Friday, January 24, 2014

Happy Birthday, Macintosh

Thirty years ago today Apple introduced the Macintosh, and according to Anick Jesdanun, it’s still an influence in our lives.

Macintosh 01-24-14Look around. Many of the gadgets you see drew inspiration from the original Mac computer.

Computers at the time typically required people to type in commands. Once the Mac came out 30 years ago Friday, people could instead navigate with a graphical user interface. Available options were organized into menus. People clicked icons to run programs and dragged and dropped files to move them.

The Mac introduced real-world metaphors such as using a trash can to delete files. It brought us fonts and other tools once limited to professional printers. Most importantly, it made computing and publishing easy enough for everyday people to learn and use.

Apple sparked a revolution in computing with the Mac. In turn, that sparked a revolution in publishing as people began creating fancy newsletters, brochures and other publications from their desktops.

These concepts are so fundamental today that it’s hard to imagine a time when they existed only in research labs — primarily Xerox’s Palo Alto Research Center. Apple co-founder Steve Jobs and his team got much of its inspiration from PARC, which they visited while designing the Mac.

The Mac has had “incredible influence on pretty much everybody’s lives all over the world since computers are now so ubiquitous.” says Brad Myers, a professor at Carnegie Mellon University’s Human-Computer Interaction Institute. “Pretty much all consumer electronics are adopting all of the same kinds of interactions.”

I remember seeing my first Mac.  It belonged to my brother, who showed it off on my sister’s kitchen table.  I was amazed with the mouse and the graphics.  After all, my first work with a computer was in 1967 with a Digital Equipment Corporation PDP 8/S which was the size of a kitchen refrigerator and ran off paper tape generated by a teletype machine.  So this little wonder was like going from a Model T to a Ferrari.  (“Little” is a relative term.  My brother’s Mac was the size of a small beer cooler.)


Apple IIc

Six months later I bought my first home computer.  It was the Apple IIc, which sold itself as the first “notebook” computer — as long as you didn’t need a monitor.  I used it until 1995, then switched to a Gateway PC with the awesome capability of a 2 gigabyte hard drive.  It cost $2,500, including monitor.  Now I’m using a Toshiba laptop with a 2 terabyte hard drive attached and it cost me $500.  (I still have the Apple IIc in its original boxes stored in the garage.  You can see it in the background of the photo in today’s Friday Catblogging below.)

There’s more computing power in my cell phone — which is just a plain phone, not a smartphone — than there was in that PDP 8/S, and I carry a 4 gig jump drive in my pocket.  I paid $10 for it.  I suppose your average iPad could land a man on the moon.

Technology is groovy.

4 barks and woofs on “Happy Birthday, Macintosh

  1. I still have my original Mac 128 (upgraded to a Plus). It runs fine, does everything it always did, which wasn’t much. I paid $2500 for it in Feb 1984 and later bought a 40 MEGABYTE hard drive for $700. This was the cheapest hard drive you could buy at the time.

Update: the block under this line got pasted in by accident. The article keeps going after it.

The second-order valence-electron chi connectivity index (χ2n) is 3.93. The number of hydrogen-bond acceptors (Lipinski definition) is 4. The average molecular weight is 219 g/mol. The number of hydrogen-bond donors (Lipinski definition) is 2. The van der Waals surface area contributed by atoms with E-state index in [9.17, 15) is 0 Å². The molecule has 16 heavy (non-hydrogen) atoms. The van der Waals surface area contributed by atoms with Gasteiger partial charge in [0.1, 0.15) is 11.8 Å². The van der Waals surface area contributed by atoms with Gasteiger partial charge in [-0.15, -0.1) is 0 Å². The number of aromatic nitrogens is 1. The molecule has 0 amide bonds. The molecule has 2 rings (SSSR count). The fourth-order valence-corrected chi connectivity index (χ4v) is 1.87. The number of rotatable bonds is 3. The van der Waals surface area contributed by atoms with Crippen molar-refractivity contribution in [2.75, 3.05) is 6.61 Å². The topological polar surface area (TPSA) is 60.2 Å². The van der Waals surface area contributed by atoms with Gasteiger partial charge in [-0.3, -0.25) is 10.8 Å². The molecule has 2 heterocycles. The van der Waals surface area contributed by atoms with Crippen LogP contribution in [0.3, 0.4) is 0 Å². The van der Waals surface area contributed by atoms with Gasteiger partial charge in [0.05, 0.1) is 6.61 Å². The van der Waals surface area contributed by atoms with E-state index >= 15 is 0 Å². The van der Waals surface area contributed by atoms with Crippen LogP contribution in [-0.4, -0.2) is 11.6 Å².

The effect of the Macs on my life (we have had ten or twelve of various ages) is incredible. I have used them for all kinds of tasks, earned some money, explored new kinds of knowledge (programming, the Web, etc) and the Apple Mac has never let me down. I have a G4 Pro which I still use for some things and I bought it in 1999. My experience with PCs and MicroSoft are not so great. The difference between brute force and elegance, sledgehammer and scalpel.

  2. I probably would have stayed with Apple had not my job required PC-compatible software, both when I was in the window and door business in Albuquerque, and now the school district here in Miami.

  3. I had classmates with Macs when I was an undergrad. I was still an Apple ][x baby: a roommate had a ][e, I got a ][c (complete with additional external floppy disk drive), and while I looked at (and drooled over) the ][gs I never got my hands on one.

    Apple’s single failing with the Macintosh was in marketing, and specifically with the designations affixed to each generation. I worked alongside a major institution’s Apple helpdesk when they transitioned from multiplatform to all-PCs, and got to hear horror stories from the techs. Senior management – senior programming managers – were simply delighted with their 486s, and so glad to turn in their old MAc ][si machines – blissfully ignorant that they’d jumped two generations of hardware and the new machines from Apple were no doubt much faster (just named something they couldn’t grasp as incrementally improved).

  4. With all due respect to the Mac, its interface was not original, no matter what its fans may say. The earliest experiments with a mouse-driven graphical interface were done at Xerox PARC (Palo Alto Research Center) as part of a project to find a way to allow children to interact with computers. As recently as perhaps 15 years ago, one of their originals was on display in the Museum of American History, which is part of the Smithsonian. I remember seeing it: the startup image, a couple of pigs with curly tails, was burned into the screen of that machine (which apparently was no longer functional); obviously screen savers had not yet been invented.

    As the folks at Xerox PARC could not persuade TPTB in their company to mount a commercial venture, Apple became of course the first to manufacture and market such a machine. But credit where credit is due: Xerox PARC was first.

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